Often students will interrupt their college careers to take a break, make some money, or have a baby.

Myrna Bonin did all three. After leaving Rutgers as a freshman in 1977, Bonin plunged into a new career in health care. She spent more than 20 years as a paramedic. She raised a son. She had a whole life. But something was missing. So she went back to school.

First, Bonin got her associate’s degree at Brookdale Community College. Then, in 2019, she continued her studies through Rutgers Statewide at Brookdale. She just graduated with a B.A. in Journalism and Media Studies.

"If I can do it, anyone can do it. And for women especially, I think it's important to know that. It's never too late. If there's a problem, look for the solution."

Myrna Bonin, 63.

The Rutgers Statewide program can be a great solution.

Some students may not have the time, or resources, to return to school full-time, let alone live on campus. Some, like Bonin – based in Middletown – might find a regular commute to Newark, New Brunswick, or Camden, difficult to manage.

Through Statewide, however, students attend nearby community colleges while taking classes taught by Rutgers faculty. When they graduate, it’s with a Rutgers degree.

“The program is a real gift to students,” she says.

"Myrna is sort of why we’re here. A lot of students are location-bound, because of the distance, the commute -- I mean, have you seen the traffic on 287? But the Statewide program moves a Rutgers degree into people’s backyards.”

Joseph Walsh, Assistant Director, Off-Campus Programs at Rutgers Division of Continuing Studies.

Walsh says most Statewide students are in their early 20s, attending full-time. A sizable number, however, are older, coming back to complete a degree or “upgrade their credentials for career opportunities,” he says.

“When we talk to students about why they’re returning, ‘career options’ is in the Top 5,” Walsh says. “But often the answer is, `I want to finish something I started’ or ‘I’m doing this for myself.’ It’s a personal achievement. And that shows in Myrna’s motivation, and her dedication. It’s not easy going back to college when your last class was during the Carter administration.”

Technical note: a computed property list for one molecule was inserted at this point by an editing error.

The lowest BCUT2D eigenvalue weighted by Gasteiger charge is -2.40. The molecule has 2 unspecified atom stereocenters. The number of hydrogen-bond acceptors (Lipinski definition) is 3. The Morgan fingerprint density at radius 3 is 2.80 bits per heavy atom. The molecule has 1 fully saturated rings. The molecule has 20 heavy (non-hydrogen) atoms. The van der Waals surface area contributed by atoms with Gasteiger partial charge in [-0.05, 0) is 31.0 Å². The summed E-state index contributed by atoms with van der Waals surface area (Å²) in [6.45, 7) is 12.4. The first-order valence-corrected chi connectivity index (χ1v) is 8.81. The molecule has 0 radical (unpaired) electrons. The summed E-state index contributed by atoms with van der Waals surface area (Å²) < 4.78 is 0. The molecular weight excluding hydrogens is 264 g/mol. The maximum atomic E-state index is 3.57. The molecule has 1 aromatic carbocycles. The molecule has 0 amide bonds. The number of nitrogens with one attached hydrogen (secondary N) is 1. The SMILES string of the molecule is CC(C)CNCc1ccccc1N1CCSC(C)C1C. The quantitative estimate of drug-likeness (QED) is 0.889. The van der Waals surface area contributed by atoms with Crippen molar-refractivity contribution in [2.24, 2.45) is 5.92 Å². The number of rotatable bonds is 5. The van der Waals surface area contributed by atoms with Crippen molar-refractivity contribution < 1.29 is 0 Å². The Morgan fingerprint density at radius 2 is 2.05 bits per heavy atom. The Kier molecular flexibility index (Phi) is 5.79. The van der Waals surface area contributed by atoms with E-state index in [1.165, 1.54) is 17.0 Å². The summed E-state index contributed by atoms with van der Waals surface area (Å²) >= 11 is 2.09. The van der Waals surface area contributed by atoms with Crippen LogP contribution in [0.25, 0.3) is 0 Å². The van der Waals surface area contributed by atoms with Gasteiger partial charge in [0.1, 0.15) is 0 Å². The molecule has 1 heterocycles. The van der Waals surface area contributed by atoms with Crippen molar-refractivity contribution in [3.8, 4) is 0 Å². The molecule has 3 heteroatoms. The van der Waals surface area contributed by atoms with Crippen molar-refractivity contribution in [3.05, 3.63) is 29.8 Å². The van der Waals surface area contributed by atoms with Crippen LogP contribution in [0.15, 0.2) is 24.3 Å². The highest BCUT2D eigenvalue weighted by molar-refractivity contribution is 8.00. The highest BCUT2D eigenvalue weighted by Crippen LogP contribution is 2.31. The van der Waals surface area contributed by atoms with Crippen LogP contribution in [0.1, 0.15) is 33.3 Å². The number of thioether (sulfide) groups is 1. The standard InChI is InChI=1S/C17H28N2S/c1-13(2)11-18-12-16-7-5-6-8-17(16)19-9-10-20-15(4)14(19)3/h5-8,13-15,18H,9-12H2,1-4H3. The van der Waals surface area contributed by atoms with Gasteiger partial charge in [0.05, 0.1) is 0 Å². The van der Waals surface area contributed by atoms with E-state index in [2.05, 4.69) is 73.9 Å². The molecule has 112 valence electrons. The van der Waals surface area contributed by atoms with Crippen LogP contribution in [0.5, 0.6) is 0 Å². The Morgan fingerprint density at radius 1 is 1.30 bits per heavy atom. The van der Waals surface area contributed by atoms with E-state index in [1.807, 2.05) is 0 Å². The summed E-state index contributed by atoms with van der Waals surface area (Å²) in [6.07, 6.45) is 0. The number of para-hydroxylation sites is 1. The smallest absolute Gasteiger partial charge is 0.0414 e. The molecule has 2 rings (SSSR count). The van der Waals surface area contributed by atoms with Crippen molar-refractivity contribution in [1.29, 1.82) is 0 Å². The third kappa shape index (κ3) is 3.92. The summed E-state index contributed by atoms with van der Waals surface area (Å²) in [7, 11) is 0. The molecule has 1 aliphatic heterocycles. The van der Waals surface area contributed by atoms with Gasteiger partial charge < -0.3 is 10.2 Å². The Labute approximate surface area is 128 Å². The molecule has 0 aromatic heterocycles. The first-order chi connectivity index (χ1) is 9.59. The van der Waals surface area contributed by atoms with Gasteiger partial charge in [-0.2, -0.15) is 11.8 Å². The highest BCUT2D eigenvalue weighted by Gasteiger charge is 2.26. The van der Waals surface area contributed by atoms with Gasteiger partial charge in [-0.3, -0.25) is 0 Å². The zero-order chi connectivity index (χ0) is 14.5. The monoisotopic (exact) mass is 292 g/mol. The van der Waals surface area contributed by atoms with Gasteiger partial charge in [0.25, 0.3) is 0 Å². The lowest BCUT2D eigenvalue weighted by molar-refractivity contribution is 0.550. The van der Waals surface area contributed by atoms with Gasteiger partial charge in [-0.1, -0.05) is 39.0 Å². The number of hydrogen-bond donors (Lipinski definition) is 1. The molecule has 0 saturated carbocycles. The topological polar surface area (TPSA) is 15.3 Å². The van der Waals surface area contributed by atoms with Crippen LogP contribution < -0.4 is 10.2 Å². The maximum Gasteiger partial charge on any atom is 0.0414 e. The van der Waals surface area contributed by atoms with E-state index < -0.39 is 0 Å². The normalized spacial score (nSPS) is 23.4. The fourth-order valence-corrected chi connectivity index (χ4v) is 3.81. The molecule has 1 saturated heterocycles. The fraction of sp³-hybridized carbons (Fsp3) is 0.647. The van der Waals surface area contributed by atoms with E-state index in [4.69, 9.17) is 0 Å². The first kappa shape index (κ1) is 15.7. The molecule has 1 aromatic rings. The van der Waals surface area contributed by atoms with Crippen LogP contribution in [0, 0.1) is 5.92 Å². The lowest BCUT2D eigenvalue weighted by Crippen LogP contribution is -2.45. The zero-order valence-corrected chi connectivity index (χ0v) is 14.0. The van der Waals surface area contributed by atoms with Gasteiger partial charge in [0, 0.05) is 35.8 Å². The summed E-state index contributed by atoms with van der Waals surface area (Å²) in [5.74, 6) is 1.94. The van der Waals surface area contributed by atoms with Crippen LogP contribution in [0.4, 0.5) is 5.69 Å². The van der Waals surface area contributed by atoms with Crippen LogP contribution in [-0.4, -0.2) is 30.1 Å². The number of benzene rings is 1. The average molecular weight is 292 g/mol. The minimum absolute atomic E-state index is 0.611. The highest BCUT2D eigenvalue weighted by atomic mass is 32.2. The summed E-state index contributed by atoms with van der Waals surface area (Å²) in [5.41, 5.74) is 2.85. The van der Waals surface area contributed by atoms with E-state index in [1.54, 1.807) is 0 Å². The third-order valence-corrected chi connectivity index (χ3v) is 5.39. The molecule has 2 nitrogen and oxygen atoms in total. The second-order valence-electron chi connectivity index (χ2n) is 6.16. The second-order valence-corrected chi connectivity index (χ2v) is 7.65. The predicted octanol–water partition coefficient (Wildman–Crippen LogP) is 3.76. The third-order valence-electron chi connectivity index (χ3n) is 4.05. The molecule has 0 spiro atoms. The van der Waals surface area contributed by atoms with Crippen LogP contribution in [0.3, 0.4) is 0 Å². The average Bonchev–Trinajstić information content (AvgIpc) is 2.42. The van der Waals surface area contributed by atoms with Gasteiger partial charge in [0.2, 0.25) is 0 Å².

That’s when Bonin started her Rutgers journey, as a journalism student. But “life events” intervened. “That first year was a disaster,” she says. “And I needed to become independent anyway.” She dropped out.

After volunteering at a hospital in Elizabeth, she trained to become an EMT, eventually working with paramedic and burn transport units, including at Saint Barnabas and Overlook. She spent 15 years working for Newark EMS, and remembers plenty of gruesome cases, from a man hit and dragged by a car to a 4-year-old who’d been beaten to death.

“You deal with it later,” she says, “in whatever way you deal with it. But you don’t break down then. You can’t. It’s not your time to break down, it’s your time to advocate for that patient. You know, it’s ironic, because in high school I pricked my finger in bio and fainted. But for some reason I can handle seeing other people’s blood.”

After she turned 40, Bonin began exploring returning to school.

“It was an in-and-out process,” she admits. “It was difficult. I had a son – I remember bringing him to classes at Brookdale, when he was little. He’s in college now! Things would get in the way, years would go by. But in 2018, I enrolled at Brookdale again, and just kept going. I thought, I’m not stopping this time. And in 2019 I started working on my bachelor’s.”

There were further obstacles ahead.  Bonin struggled with a bout of Covid. She was taking her classes online, and when her laptop died, she had to try to do everything on her phone. Her mother, now 90, grew frail, requiring Bonin to travel down to Florida to take care of her.

“I would sit by her bed for hours, and tell her about my courses,” Bonin says. “I found out I had relatives who had once been journalists in Santiago.”

Despite the challenges, Bonin persevered. She ended up receiving the Yolande Rubianes Memorial Award from the Office of Student Services, Rutgers School of Arts and Sciences-Newark, given to students who distinguish themselves while overcoming adversity. 

"Myrna is the real deal. She's willing to put in the work and the time; her writing is beautiful and she's easy to talk to, so she go some great interviews. She was the perfect student, and a great partner -- having her in class felt like a collaboration. I know she's going to make a difference in whatever she does."

Robin Gaby Fisher, Director of the Journalism program at Rutgers Newark

“Myrna was a terrific student,” echoes Shauna Shames, an associate professor of political science at Rutgers-Camden. “She was so engaged with the material, and had a wealth of life experience to share with the younger and less experienced students. She’s a classic example of why I love having returning students in with the more traditional undergraduates.”

If anything, finishing her degree has only increased Bonin’s love of knowledge. Her outside interests include everything from boating to robotics; her causes include promoting STEM education. She recently became “ridiculously enamored” of legal philosophy, and now attends online seminars from around the world.

Her next goal? She’s already taken the LSATs, so law school is a distinct possibility – she’d love to become a professor. An eventual doctorate in journalism is another dream, too. A lot, she explains, depends on where she gets in.

“So I’m not sure where I’ll be in September,” she says. “Except in school, working towards my next degree.”